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Wednesday, May 16, 2001
the spin room
PRESS: It is pretty exciting. We always like to read a favorite e-mail right at this time. Unfortunately, tonight, I think that some of our viewers have started partying too early. This e-mail comes from John in Maryland who just says:
"Regarding your guest tonight, ummm...ummm...what was the question again?"
No, John, no, we are not encouraging this.
CARLSON: No, we are not.
PRESS: We are not.
CARLSON: And we will ask our guest if he's encouraging it. Our guest tonight is Nick Thimmesch, communications director of NORML, National Organization for the Reform of Marijuana Laws.
NICK THIMMESCH, COMMUNICATIONS DIRECTOR, NORML: Good evening.
CARLSON: And a long time Republican, you worked on Bush/Quayle and on Dole/Kemp and then, were communications director, press secretary for Steve Largent.
PRESS: And before that, for Bruce Hershenson (ph) in California, when I first met Nick.
CARLSON: Amazing. Not just Republicans, but conservative Republicans.
THIMMESCH: Pretty much, only conservative Republicans.
CARLSON: Well, it's especially nice to have you. Tell us, Nick, the Supreme Court decision yesterday. A bunch of pro-decriminalization groups for medical marijuana held press conferences in which they had people who smoke marijuana as medicine, get up and say, basically, this cured all my illness, they had people rising out of wheelchairs. It was almost like faith healing. Do you think that proponents are over-selling it as a medicine?
THIMMESCH: No. I think they need to make it clear to the American people that they need this medicine in their journey to heal themselves, and I think they're trying to send a message as well to Congress that they should adjust the laws, change the laws, and take it off the Schedule I rating that it's at now.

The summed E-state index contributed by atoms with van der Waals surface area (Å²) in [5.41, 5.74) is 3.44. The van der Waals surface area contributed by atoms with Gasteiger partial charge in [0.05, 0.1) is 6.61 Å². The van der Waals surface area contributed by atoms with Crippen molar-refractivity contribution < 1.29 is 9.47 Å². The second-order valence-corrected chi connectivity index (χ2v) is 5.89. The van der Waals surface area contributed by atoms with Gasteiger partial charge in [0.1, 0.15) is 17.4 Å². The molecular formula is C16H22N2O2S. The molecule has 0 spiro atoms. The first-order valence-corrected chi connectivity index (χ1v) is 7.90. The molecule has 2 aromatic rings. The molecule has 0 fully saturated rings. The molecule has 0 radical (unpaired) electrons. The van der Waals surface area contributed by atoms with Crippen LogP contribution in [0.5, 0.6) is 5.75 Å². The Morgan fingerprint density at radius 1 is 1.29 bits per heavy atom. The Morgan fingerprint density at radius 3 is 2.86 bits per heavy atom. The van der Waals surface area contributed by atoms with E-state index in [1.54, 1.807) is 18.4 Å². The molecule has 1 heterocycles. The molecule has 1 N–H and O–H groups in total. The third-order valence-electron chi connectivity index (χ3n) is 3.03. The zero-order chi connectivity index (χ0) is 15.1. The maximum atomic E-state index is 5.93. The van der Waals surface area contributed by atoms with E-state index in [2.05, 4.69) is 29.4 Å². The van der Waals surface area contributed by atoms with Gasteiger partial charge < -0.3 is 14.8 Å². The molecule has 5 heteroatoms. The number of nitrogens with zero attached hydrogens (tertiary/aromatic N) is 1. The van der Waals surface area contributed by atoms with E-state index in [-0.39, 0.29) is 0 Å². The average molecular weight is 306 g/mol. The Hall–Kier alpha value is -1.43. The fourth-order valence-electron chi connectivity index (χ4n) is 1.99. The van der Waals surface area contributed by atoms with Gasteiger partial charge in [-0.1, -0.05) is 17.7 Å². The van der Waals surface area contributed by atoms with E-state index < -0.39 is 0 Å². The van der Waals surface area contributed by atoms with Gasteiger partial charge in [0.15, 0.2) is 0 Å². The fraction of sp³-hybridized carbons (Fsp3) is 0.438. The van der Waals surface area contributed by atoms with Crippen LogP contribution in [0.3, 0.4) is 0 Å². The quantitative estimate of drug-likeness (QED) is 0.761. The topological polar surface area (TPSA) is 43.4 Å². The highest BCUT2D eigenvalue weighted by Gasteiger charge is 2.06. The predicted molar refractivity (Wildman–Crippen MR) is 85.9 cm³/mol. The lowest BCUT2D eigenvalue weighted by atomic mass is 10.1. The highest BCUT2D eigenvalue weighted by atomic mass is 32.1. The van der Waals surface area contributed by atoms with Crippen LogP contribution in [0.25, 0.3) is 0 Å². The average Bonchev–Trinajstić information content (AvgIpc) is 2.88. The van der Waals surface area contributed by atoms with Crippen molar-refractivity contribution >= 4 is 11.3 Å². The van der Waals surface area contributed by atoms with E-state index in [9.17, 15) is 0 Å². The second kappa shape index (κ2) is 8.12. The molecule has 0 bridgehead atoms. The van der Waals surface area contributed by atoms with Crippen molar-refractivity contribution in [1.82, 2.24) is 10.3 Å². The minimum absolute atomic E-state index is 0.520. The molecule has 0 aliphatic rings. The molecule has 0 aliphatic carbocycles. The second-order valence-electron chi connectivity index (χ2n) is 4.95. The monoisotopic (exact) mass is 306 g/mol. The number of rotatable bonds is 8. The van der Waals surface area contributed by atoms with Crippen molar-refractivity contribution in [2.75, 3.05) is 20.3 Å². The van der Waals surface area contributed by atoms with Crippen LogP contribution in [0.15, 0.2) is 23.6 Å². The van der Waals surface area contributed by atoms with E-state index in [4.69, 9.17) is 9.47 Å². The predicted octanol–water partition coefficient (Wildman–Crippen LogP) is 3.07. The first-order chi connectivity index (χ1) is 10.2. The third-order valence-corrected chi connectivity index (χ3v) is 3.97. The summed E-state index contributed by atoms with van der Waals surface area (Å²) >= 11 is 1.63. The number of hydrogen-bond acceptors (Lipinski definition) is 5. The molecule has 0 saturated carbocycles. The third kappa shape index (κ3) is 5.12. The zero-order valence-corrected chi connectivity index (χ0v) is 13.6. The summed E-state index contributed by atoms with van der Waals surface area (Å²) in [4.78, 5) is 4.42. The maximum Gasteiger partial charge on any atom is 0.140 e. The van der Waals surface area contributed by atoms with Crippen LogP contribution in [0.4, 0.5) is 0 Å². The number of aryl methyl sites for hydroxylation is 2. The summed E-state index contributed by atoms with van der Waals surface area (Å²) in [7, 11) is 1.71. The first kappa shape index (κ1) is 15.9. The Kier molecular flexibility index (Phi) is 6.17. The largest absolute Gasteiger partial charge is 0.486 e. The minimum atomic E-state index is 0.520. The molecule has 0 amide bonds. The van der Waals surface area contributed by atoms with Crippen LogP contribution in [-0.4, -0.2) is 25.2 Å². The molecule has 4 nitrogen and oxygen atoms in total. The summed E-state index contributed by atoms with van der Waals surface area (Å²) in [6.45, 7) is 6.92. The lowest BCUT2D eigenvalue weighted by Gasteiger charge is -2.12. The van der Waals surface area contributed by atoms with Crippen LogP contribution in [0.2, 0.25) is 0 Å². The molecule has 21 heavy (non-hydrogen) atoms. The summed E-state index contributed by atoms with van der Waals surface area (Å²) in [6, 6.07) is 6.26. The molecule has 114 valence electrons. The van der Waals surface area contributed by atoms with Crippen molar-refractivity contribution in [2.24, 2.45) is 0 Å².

PRESS: I have to redo this e-mail from Patrick, who says:
"A pot-smoking Republican? I guess hell froze over."
But I do want to ask you; you worked in the White House. Can I ask you, did you ever smoke dope in the White House?
THIMMESCH: Not physically.
CARLSON: Wait. If we can just digress here, if you don't smoke physically, what other way -- I mean, if you can just give us some tips...
THIMMESCH: Well, it may have remained in my system when I was there, but I certainly never would have breached security there in doing that.
PRESS: OK, all right, I'm proud of you. I did ask that same question of Patty Davis once on radio in Los Angeles.
THIMMESCH: Her answer was?
PRESS: She did smoke pot when her father was in the White House. I just was wondering if you guys ever smoked it together.
We have never had as many e-mails on any topic as we've had on the Supreme Court decision yesterday. I want to ask you about a couple of them. Here's one from Andy, who just says:
"Our Supreme Court is very out of touch with the American people. I don't know if it's because they are so old, or just have a different state of mind."
Why did the Supreme Court go 8-0 against medical marijuana, do you think?
THIMMESCH: I think in a lot of ways that the way that the case was presented may have given them no alternative, but to do that, and that's understandable. But actually...
PRESS: You mean, because it was so narrow? THIMMESCH: Yes. But actually, it's up to Congress to change the law in the first place, and then the Supreme Court won't have to do rulings like this.
PRESS: Do you think there's any chance that this Congress would say, on this issue, of people who need it for their health and a doctor says they could, that they could get it from a clinic. Will Congress ever allow that?
THIMMESCH: You said something about hell freezing over, before. I think right now, that's the case. Barney Frank has introduced a marijuana bill, as he usually does. And there are other members who might consider that. Whether it would come before this Congress or not, I doubt it.